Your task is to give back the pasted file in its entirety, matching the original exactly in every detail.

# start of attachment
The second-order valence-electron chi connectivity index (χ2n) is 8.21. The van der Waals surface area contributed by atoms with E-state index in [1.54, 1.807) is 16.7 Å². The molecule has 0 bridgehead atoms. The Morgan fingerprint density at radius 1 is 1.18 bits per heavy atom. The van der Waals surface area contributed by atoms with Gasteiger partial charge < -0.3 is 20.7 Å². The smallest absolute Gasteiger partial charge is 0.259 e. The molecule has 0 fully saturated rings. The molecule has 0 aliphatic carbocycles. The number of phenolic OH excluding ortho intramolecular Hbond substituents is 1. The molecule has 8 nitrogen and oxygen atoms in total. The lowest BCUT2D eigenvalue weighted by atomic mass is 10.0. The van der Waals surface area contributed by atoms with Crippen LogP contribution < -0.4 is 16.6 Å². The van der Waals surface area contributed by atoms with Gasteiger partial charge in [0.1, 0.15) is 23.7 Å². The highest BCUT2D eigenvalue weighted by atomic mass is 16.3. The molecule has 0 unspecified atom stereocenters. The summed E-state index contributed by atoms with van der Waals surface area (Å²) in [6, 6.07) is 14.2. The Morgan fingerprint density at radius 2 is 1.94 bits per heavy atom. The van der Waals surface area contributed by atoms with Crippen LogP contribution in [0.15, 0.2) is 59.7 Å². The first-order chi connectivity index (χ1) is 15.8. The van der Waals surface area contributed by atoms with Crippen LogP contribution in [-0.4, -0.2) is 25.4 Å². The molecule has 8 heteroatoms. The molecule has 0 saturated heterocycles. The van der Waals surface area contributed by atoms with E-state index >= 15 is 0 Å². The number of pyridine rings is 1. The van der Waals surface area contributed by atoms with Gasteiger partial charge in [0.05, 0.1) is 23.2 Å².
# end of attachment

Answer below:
The second-order valence-electron chi connectivity index (χ2n) is 8.21. The van der Waals surface area contributed by atoms with E-state index in [1.54, 1.807) is 16.7 Å². The molecule has 0 bridgehead atoms. The Morgan fingerprint density at radius 1 is 1.18 bits per heavy atom. The van der Waals surface area contributed by atoms with Gasteiger partial charge < -0.3 is 20.7 Å². The smallest absolute Gasteiger partial charge is 0.259 e. The molecule has 0 fully saturated rings. The molecule has 0 aliphatic carbocycles. The number of phenolic OH excluding ortho intramolecular Hbond substituents is 1. The molecule has 8 nitrogen and oxygen atoms in total. The lowest BCUT2D eigenvalue weighted by atomic mass is 10.0. The van der Waals surface area contributed by atoms with Crippen LogP contribution < -0.4 is 16.6 Å². The van der Waals surface area contributed by atoms with Gasteiger partial charge in [0.1, 0.15) is 23.7 Å². The highest BCUT2D eigenvalue weighted by atomic mass is 16.3. The molecule has 0 unspecified atom stereocenters. The summed E-state index contributed by atoms with van der Waals surface area (Å²) in [6, 6.07) is 14.2. The Morgan fingerprint density at radius 2 is 1.94 bits per heavy atom. The van der Waals surface area contributed by atoms with Crippen LogP contribution in [0.15, 0.2) is 59.7 Å². The first-order chi connectivity index (χ1) is 15.8. The van der Waals surface area contributed by atoms with Crippen LogP contribution in [-0.4, -0.2) is 25.4 Å². The molecule has 8 heteroatoms. The molecule has 0 saturated heterocycles. The van der Waals surface area contributed by atoms with E-state index >= 15 is 0 Å². The number of pyridine rings is 1. The van der Waals surface area contributed by atoms with Gasteiger partial charge in [0.05, 0.1) is 23.2 Å².